In a few short weeks following the COVID-19 outbreak in China, the world turned upside down. As governments scramble to contain the spread of the virus, the impact on individuals and businesses is just beginning. Inevitably, eyes will turn to insurance coverage for potential relief from the financial impacts of business closures and event disruptions. The question whether existing policies are designed to respond to these new issues will present a plethora of puzzles at the intersection of the coronavirus and insurance coverage. The answers will be policy-specific and may require years of litigation after the courts reopen. Some of the anticipated issues are noted below.
Perhaps the biggest hotbed for potential disputes will be related to business interruption coverage under all-risk property policies. The standard ISO form provides coverage for the actual loss of business income caused by a suspension of the insured’s operations. However, the suspension must be caused by a physical loss or damage to the insured property. While it seems clear that businesses are not closing as a result of physical loss or damage to property, insureds may argue that the presence of the virus (particularly if the business closes as a result of an infection on its premises) is sufficient tangible injury to property to trigger coverage. In addition, the inquiry may not end with the question whether there is physical loss or damage to insured property.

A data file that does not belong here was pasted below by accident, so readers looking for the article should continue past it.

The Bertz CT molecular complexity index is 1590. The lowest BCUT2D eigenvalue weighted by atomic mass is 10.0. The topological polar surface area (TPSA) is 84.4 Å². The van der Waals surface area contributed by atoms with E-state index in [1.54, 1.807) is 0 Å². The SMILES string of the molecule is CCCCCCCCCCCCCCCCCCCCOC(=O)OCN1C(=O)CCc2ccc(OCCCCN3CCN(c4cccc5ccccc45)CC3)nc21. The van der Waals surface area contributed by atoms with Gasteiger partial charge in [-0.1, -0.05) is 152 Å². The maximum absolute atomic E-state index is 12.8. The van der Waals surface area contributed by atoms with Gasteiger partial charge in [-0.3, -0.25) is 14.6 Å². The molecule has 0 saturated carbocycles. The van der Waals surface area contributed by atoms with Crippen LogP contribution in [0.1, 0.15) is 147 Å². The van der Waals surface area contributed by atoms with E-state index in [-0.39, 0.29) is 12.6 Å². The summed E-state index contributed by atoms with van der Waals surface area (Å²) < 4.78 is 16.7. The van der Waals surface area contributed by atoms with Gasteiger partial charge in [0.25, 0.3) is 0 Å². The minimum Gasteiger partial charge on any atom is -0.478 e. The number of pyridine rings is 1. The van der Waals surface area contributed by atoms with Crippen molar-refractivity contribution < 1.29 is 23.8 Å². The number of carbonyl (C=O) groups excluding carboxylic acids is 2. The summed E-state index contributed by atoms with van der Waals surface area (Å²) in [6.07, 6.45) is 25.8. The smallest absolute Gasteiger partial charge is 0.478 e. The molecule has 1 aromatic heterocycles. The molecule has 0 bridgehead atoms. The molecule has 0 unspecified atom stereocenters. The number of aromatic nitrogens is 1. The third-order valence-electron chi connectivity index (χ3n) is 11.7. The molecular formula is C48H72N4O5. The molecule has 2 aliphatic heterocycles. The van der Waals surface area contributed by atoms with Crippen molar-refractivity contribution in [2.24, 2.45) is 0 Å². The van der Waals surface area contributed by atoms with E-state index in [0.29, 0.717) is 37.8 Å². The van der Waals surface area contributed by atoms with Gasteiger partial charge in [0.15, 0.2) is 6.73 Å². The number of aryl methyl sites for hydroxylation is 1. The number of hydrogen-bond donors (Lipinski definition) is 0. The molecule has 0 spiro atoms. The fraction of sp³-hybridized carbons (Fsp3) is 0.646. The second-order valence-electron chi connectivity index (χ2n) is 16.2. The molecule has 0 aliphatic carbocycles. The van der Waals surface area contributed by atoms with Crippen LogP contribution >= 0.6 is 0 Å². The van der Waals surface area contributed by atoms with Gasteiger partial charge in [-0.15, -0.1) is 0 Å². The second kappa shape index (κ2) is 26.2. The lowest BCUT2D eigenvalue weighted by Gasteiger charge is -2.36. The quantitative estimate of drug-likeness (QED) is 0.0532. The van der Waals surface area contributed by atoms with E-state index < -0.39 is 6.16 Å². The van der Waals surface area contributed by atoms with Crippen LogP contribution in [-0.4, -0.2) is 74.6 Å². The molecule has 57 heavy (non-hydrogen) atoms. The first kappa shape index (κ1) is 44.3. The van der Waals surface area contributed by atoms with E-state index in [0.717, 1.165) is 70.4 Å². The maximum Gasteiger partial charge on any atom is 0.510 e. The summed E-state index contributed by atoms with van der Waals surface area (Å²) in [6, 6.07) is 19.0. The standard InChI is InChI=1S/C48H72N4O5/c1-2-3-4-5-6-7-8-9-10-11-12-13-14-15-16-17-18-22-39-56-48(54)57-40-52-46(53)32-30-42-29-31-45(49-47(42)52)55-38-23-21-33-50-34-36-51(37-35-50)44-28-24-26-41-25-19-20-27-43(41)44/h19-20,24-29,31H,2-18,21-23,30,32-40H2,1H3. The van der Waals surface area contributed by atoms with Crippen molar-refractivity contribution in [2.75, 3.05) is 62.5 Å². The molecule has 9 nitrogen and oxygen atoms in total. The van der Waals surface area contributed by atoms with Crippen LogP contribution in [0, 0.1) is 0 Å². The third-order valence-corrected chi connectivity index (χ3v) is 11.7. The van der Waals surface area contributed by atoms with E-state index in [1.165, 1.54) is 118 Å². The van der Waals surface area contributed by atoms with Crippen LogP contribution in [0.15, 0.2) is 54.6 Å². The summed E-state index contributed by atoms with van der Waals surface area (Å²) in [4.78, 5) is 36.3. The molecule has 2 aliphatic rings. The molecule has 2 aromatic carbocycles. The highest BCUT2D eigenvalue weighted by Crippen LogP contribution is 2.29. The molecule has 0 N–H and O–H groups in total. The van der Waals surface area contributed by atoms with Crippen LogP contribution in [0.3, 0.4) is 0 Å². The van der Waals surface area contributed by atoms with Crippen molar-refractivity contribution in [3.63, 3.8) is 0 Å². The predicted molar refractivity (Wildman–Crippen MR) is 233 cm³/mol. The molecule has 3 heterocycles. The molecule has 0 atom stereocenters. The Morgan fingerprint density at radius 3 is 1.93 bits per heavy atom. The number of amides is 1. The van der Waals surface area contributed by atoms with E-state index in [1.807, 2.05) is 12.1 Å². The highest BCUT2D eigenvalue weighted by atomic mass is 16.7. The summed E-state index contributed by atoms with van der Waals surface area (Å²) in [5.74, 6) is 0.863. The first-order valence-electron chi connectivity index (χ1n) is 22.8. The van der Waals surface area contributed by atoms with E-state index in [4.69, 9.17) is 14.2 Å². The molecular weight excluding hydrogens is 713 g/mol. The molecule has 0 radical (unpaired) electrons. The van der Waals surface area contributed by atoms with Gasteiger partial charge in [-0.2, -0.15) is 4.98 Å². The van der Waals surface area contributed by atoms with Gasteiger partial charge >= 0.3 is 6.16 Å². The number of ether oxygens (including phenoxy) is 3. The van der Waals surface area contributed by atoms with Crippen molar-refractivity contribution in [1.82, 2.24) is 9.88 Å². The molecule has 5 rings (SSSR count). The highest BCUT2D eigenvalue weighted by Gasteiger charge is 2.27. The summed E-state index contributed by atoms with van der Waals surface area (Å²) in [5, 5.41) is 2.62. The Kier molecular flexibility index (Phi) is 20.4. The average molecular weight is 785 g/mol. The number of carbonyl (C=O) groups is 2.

Regardless of whether there is physical loss or damage, many business interruption policies contain exclusions for loss due to viruses or bacteria. These exclusions were designed to preclude coverage for business interruption losses caused by an event like a pandemic. Nonetheless, insureds may look for ways to find coverage, or state governments may intervene. For example, New Jersey recently introduced a bill that would require property insurers that cover risks in New Jersey to pay for business interruption losses due to the disease, despite their policies expressly excluding coverage for losses due to viruses or bacteria. While such laws will be subject to constitutional challenges for trying to rewrite insurance contracts, they will lead to uncertainty regarding coverage, if passed. Whether there is coverage for any potential claim depends on the specific policy language and facts, but disputes regarding the existence or extent of business interruption coverage available for business closures resulting from COVID-19 are likely. In fact, at least one case has already been filed by a restaurant in New Orleans.